The first step is for organizations to understand the vulnerabilities they have and how they could be exploited by cyberattacks. A common example of this is working with legacy satellite communications that are difficult to upgrade and update. Therefore, significant testing is key to ensure any upgrades do not interfere or impact other key system functions. Old IT equipment used in satellite networks often has a low security level and weak encryption, making it a prime target for hackers to exploit.
Guaranteeing Cyber Resiliency
To ensure satellites are protected, solutions need to be implemented into the satellite that allow components to protect, self-identify and self-recover, knowing when they have been modified or configured. Network security infrastructure acts as a firewall to prevent cyberattacks, as it enables communications to be authenticated at every stage of data transmission before it gets sent up to the satellite. This plays a key role in establishing overall satellite network visibility by ensuring the devices that are communicating meet compliance requirements, have access control and provide orchestration.
Trusted computing technology ensure trustworthiness of devices, device identity and security validity, and should play a key role in the designing and manufacturing of a satellite. An example of this is a component within a device called a root of trust.
A root of trust forms the foundation of the device and can be secured for a defined range of applications. A root of trust undergoes comprehensive security validation and crucially, therefore remains trusted throughout a device lifetime once deployed. A root of trust is a key aspect of security, as it is the generation, storage, and protection of a cryptographic device identity, which serves as the all-important vehicle for demonstrating trust worthiness.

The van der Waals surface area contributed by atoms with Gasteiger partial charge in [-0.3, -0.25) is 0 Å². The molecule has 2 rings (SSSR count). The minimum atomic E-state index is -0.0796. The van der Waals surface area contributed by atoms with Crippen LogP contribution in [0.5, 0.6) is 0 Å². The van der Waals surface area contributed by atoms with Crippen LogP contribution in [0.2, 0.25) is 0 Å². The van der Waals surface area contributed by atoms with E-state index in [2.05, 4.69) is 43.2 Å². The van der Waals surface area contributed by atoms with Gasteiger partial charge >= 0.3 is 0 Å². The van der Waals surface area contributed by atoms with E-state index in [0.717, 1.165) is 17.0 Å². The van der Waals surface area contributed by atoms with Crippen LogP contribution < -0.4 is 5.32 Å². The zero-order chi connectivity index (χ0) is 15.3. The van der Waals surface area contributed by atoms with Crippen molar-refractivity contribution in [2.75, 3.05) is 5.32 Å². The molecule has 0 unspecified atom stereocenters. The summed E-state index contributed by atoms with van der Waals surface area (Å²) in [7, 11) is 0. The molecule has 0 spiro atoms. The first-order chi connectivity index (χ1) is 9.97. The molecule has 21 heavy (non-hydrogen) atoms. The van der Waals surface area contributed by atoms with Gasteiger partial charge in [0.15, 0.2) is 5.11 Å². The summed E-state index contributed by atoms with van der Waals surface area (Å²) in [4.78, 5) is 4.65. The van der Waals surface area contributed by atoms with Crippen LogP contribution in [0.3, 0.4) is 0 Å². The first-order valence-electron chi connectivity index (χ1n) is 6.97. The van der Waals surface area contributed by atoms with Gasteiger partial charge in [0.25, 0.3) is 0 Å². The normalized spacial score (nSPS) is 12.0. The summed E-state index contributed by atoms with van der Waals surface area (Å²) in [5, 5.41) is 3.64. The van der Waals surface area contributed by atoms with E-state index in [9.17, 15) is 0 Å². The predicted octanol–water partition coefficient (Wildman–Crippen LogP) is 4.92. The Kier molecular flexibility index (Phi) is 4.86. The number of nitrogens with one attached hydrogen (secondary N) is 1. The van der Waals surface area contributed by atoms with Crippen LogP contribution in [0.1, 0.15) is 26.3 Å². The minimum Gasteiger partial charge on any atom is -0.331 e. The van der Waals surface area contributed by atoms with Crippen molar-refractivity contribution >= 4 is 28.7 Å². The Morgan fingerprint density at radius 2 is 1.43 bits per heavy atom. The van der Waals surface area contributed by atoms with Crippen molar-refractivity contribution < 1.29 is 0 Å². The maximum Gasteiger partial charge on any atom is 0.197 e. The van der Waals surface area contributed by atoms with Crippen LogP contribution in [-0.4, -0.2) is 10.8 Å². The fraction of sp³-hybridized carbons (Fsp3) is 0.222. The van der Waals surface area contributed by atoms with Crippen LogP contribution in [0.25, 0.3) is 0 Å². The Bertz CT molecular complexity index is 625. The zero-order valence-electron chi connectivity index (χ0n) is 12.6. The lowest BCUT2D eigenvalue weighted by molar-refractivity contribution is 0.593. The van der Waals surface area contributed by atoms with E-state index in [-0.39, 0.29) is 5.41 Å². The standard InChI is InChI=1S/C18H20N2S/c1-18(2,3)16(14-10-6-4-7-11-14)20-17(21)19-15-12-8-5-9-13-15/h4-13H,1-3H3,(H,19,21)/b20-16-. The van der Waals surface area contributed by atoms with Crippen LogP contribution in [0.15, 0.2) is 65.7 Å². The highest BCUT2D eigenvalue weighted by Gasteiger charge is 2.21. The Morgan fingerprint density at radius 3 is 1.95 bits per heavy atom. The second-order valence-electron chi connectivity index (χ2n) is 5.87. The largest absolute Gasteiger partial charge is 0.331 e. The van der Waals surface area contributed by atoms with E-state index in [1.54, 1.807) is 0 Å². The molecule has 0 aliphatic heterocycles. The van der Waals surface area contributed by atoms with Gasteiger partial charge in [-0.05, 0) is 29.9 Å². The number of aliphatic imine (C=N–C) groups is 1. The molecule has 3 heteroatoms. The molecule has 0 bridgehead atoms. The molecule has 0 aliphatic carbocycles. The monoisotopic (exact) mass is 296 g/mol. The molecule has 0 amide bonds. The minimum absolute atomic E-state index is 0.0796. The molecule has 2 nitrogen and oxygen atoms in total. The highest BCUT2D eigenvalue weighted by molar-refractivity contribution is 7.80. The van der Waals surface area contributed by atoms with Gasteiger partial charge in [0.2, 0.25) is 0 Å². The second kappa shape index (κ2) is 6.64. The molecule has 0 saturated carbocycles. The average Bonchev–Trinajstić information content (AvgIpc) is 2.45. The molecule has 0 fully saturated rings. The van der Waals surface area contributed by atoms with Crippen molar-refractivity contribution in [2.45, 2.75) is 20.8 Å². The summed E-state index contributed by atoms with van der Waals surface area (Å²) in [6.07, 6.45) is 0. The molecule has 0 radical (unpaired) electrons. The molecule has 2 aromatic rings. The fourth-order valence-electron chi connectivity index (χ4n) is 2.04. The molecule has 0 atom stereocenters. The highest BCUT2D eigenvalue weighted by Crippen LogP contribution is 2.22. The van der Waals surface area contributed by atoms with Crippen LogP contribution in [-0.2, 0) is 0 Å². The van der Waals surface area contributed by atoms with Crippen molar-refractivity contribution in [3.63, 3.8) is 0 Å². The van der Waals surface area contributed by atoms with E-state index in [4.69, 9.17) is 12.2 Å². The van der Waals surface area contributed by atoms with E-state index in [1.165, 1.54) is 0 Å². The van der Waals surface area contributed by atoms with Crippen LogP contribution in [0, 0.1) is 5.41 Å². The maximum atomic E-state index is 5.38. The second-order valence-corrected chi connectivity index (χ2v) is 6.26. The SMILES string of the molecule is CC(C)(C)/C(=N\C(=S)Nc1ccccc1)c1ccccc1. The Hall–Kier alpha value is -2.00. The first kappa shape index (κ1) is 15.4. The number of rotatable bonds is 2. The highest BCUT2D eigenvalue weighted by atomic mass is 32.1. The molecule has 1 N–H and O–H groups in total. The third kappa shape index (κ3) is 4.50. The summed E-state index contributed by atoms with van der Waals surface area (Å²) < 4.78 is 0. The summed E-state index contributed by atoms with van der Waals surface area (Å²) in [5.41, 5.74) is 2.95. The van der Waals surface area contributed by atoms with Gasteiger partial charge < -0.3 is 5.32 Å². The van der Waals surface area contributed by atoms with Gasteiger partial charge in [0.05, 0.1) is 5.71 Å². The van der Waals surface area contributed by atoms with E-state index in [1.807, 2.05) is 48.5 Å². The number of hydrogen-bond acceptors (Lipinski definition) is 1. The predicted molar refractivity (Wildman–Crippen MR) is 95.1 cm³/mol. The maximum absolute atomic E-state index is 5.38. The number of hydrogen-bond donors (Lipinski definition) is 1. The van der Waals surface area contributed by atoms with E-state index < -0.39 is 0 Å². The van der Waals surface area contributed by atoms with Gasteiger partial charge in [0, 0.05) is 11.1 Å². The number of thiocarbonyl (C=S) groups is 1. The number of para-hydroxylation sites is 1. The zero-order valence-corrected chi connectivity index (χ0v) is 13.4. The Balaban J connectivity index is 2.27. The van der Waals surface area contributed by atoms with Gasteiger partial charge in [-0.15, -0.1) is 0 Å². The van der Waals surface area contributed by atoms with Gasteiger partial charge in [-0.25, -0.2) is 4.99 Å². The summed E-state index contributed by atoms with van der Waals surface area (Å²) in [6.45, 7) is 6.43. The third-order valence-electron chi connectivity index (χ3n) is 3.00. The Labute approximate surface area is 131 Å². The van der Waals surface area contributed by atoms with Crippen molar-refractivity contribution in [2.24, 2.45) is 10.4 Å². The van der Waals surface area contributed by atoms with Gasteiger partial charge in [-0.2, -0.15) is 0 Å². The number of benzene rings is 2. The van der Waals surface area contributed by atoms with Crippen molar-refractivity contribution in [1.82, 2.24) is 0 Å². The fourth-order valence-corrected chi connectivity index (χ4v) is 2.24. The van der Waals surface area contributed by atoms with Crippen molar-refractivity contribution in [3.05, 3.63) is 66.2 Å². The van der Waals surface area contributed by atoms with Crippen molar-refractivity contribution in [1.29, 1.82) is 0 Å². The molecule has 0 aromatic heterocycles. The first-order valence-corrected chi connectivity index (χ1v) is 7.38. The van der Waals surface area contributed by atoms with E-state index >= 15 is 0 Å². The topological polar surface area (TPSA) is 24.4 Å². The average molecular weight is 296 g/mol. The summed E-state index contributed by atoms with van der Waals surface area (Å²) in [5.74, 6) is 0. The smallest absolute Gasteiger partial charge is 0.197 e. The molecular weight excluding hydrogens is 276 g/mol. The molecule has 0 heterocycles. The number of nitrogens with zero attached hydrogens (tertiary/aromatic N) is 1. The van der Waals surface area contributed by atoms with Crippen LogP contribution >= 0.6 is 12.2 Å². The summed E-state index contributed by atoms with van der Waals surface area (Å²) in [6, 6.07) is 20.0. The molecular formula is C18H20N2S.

With many different companies now entering the modern space race, it is vital that the right architectures, specifications and standards are followed to ensure the risk of attacks are greatly reduced. With the correct cyber resilient architecture in place, devices can be recovered even after they have been compromised.
Industry standards and specification, such as the Cyber Resilient Module and Building Block Requirements, should be incorporated to mitigate threats and develop a solid foundation for cyber resilience. These particular specification not only enable increased security, but also detect malware and enable the recovery of a device once it has been compromised, minimizing time and resource. With the sheer volume of devices and products being released to market, it is vital to have in-built measures that facilitate a recovery process. If industry guidance is followed and applied universally, the entire ecosystem will benefit from a potential new layer of protection against cyber threats.
Satellite Cybersecurity In The Future
Securing satellite technology with high throughput, high burst communication well into the 12-year lifecycle is a paramount requirement for the viability of a communication provider.
Attacks using sabotaged payloads of seemingly innocuous commutation are on the increase, as are DDOS and speculative execution-based attacks to subvert hardware.
The need for quantum resilience is going to increase moving forward and industry organizations have already started work making certain that algorithms and solutions are suited for future enhancements around quantum computing. As global boundaries in component manufacturing blur, yet supply chain attacks rise, the need for standards is increasing. By adopting industry standards, many attempted hacks can be made much more difficult to accomplish, without having to compromise satellite efficiencies.